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Accuracy of Transcendental Functions

While we credit Hewlett-Packard introducing in January 1972 with the legendary HP-35 the World's first pocket sized electronic calculator performing both logarithmic and trigonometric functions, was it Texas Instruments defining in January 1974 with the "Slide Rule" SR-50 the gold standard of algorithm accuracy used with Scientific calculators. Hewlett-Packard had to juggle the tradeoffs between accuracy and speed of the algorithm used to implement the transcendental functions of the HP-35 with its bit-serial architecture and TI's team optimized their design accordingly. Utilizing both a digit-serial architecture and dedicated memory space for constants used in these algorithm with a precision of 13 digits and accessible within one instruction cycle of the Arithmetic Chip, scored the SR-50 in the precision of the internal algorithm very well and outperformed competitors for years to come.

A handy tool to demonstrate the accuracy of the implemented algorithm of transcendental functions is Mike Sebastian's "Calculator Forensics" test and comparing the result of the expression arcsin(arccos(arctan(tan(cos(sin (9)))))) with the expected result of 9 (with the calculator in degrees mode):

Hewlett-Packard HP-35 (w/ ROM bug): 9.002983113
Hewlett-Packard HP-35 (final version): 9.004076901
Texas Instruments SR-50 (first design): 9.000005272880
Texas Instruments SR-50 (final version): 9.000004661314

It is obvious that the HP-35 is accurate to two digits behind the decimal point while the SR-50 gives much better 4 or 5 digits. Another difference is the number of digits itself, the HP-35 uses 11 digits with an internal roundoff in the 11th place for its 10-digit display of the mantissa of floating point numbers while the SR-50, depending on its ROM Version, uses 13 digits for its 10-digit display for the mantissa. These extra digits used in the computing algorithm are called "Guarding Digits" and are rounded accordingly for the display purposes but can make a big difference in their accuracy.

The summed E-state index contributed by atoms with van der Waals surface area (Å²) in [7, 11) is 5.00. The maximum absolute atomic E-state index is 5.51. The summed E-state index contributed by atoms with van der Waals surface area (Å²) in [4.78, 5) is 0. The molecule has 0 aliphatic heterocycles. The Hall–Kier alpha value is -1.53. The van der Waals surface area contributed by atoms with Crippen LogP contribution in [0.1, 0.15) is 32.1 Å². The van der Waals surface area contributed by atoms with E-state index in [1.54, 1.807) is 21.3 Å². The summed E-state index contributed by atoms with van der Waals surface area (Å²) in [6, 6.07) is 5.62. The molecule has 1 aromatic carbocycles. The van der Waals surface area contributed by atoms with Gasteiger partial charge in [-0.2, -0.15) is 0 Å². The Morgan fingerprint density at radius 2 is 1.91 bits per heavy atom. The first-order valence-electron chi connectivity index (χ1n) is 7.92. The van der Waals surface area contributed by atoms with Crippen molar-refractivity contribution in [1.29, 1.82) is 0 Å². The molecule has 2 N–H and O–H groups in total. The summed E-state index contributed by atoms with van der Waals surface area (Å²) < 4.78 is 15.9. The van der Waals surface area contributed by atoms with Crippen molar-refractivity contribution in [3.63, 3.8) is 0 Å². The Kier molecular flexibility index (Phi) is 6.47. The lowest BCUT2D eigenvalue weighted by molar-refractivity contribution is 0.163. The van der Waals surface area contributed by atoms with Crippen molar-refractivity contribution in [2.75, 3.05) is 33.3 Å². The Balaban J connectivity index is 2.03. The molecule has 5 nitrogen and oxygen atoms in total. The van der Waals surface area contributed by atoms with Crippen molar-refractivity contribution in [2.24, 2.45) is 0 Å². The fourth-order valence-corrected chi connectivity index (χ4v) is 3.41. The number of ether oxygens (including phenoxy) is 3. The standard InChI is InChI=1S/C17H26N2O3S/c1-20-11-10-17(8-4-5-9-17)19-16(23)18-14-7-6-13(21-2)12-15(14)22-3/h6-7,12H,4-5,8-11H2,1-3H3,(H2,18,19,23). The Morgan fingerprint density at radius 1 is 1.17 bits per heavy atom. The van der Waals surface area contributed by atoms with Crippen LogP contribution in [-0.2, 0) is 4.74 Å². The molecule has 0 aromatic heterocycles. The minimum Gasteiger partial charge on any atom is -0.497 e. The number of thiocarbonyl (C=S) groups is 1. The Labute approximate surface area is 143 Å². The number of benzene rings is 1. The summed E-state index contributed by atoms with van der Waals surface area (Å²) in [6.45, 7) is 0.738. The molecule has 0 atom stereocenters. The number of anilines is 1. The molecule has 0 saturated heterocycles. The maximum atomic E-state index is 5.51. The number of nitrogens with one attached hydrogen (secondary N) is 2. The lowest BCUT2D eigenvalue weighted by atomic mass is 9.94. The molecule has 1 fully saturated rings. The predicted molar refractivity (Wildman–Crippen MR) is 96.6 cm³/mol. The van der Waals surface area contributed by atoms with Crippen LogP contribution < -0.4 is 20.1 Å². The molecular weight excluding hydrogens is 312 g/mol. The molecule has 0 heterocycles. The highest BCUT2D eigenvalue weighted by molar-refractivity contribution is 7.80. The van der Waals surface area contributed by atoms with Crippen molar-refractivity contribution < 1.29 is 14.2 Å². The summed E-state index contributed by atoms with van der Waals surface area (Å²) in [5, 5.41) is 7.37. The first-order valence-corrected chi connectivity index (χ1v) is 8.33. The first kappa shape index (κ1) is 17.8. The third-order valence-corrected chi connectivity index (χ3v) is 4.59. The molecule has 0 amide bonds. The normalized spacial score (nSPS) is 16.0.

A transcendental function is an analytic function that does not satisfy a polynomial equation, meaning a function not expressible as a finite combination of the algebraic operations of addition, subtraction, multiplication, division, raising to a power, and extracting a root. Examples include the functions log x, sin x, cos x, ex and any functions containing them. There are various algorithm known for transcendental functions but most of them tended to be too slow for an implementation on the HP-35 and the design team finally decided for an iterative pseudo-division and pseudo-multiplication method first described in 1624 by Henry Briggs and all ready used in their HP-9100 Desktop calculator.

The number "9" might look rather innocent but in Mike's test it separates the wheat from the chaff:

The first expression, sin(9) returns an answer of about 0.156434465040231 - obviously pretty close to "0"
Next expression is cos(previous result) or cosine of an angle almost 0 which gives a number close to 1
Assuming now an algorithm rounding to only 5 digits, cos(0.15643) returns an answer of about 0.999996272955653, rounding to 1
Next expression is tan(1) = 0.017455064928218, rounded to 0.017455
Next expression arctan(0.01745) = 0.999996281020253, rounded to 1. And the algorithm just failed Mike's test!
With the next expression arccos(1) = 0, rounded to 0
And the final expression arcsin(0) = 0 returns a result that is a far cry from the expected "9" but actually observed by Mike with various calculators

Interested how other electronic calculators score in Mike's test? He maintains a complete list of test results here.

 

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If you have additions to the above article please email: joerg@datamath.org.

Joerg Woerner, August 25, 2023. No reprints without written permission.